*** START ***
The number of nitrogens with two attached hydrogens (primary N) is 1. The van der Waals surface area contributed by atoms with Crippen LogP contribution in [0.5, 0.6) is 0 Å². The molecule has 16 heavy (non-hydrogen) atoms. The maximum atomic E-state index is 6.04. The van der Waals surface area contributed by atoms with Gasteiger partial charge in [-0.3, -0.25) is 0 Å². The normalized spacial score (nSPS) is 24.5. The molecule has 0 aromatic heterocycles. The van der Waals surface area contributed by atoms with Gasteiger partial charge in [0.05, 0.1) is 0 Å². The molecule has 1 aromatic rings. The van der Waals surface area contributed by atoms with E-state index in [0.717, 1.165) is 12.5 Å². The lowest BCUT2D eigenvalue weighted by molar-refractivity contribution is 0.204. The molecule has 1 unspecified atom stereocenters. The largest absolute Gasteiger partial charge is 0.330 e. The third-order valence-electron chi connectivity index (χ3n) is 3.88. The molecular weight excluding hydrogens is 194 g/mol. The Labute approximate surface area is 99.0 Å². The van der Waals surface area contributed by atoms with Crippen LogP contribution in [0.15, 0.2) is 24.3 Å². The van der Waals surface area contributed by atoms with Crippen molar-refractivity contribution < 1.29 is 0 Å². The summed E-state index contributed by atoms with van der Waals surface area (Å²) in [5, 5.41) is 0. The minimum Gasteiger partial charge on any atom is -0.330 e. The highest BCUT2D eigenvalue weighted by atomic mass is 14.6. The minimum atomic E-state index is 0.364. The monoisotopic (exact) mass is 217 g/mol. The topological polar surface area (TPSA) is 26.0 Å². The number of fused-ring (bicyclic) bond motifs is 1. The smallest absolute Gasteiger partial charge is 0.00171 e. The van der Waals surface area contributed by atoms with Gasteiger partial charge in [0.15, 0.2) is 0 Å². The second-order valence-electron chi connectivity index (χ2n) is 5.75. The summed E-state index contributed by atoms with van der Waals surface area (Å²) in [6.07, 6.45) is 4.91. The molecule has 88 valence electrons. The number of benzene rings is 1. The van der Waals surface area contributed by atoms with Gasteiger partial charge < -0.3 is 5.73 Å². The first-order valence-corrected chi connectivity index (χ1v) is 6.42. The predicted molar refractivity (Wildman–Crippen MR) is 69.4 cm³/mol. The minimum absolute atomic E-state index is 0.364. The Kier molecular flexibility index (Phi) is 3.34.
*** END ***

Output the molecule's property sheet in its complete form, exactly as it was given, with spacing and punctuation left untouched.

The number of nitrogens with two attached hydrogens (primary N) is 1. The van der Waals surface area contributed by atoms with Crippen LogP contribution in [0.5, 0.6) is 0 Å². The molecule has 16 heavy (non-hydrogen) atoms. The maximum atomic E-state index is 6.04. The van der Waals surface area contributed by atoms with Gasteiger partial charge in [-0.3, -0.25) is 0 Å². The normalized spacial score (nSPS) is 24.5. The molecule has 0 aromatic heterocycles. The van der Waals surface area contributed by atoms with Gasteiger partial charge in [0.05, 0.1) is 0 Å². The molecule has 1 aromatic rings. The van der Waals surface area contributed by atoms with E-state index in [0.717, 1.165) is 12.5 Å². The lowest BCUT2D eigenvalue weighted by molar-refractivity contribution is 0.204. The molecule has 1 unspecified atom stereocenters. The largest absolute Gasteiger partial charge is 0.330 e. The third-order valence-electron chi connectivity index (χ3n) is 3.88. The molecular weight excluding hydrogens is 194 g/mol. The Labute approximate surface area is 99.0 Å². The van der Waals surface area contributed by atoms with Crippen LogP contribution in [0.15, 0.2) is 24.3 Å². The van der Waals surface area contributed by atoms with Crippen molar-refractivity contribution < 1.29 is 0 Å². The summed E-state index contributed by atoms with van der Waals surface area (Å²) in [5, 5.41) is 0. The minimum Gasteiger partial charge on any atom is -0.330 e. The highest BCUT2D eigenvalue weighted by atomic mass is 14.6. The minimum atomic E-state index is 0.364. The monoisotopic (exact) mass is 217 g/mol. The topological polar surface area (TPSA) is 26.0 Å². The number of fused-ring (bicyclic) bond motifs is 1. The smallest absolute Gasteiger partial charge is 0.00171 e. The van der Waals surface area contributed by atoms with Gasteiger partial charge in [0.15, 0.2) is 0 Å². The second-order valence-electron chi connectivity index (χ2n) is 5.75. The summed E-state index contributed by atoms with van der Waals surface area (Å²) in [6.07, 6.45) is 4.91. The molecule has 88 valence electrons. The number of benzene rings is 1. The van der Waals surface area contributed by atoms with Gasteiger partial charge < -0.3 is 5.73 Å². The first-order valence-corrected chi connectivity index (χ1v) is 6.42. The predicted molar refractivity (Wildman–Crippen MR) is 69.4 cm³/mol. The minimum absolute atomic E-state index is 0.364. The Kier molecular flexibility index (Phi) is 3.34.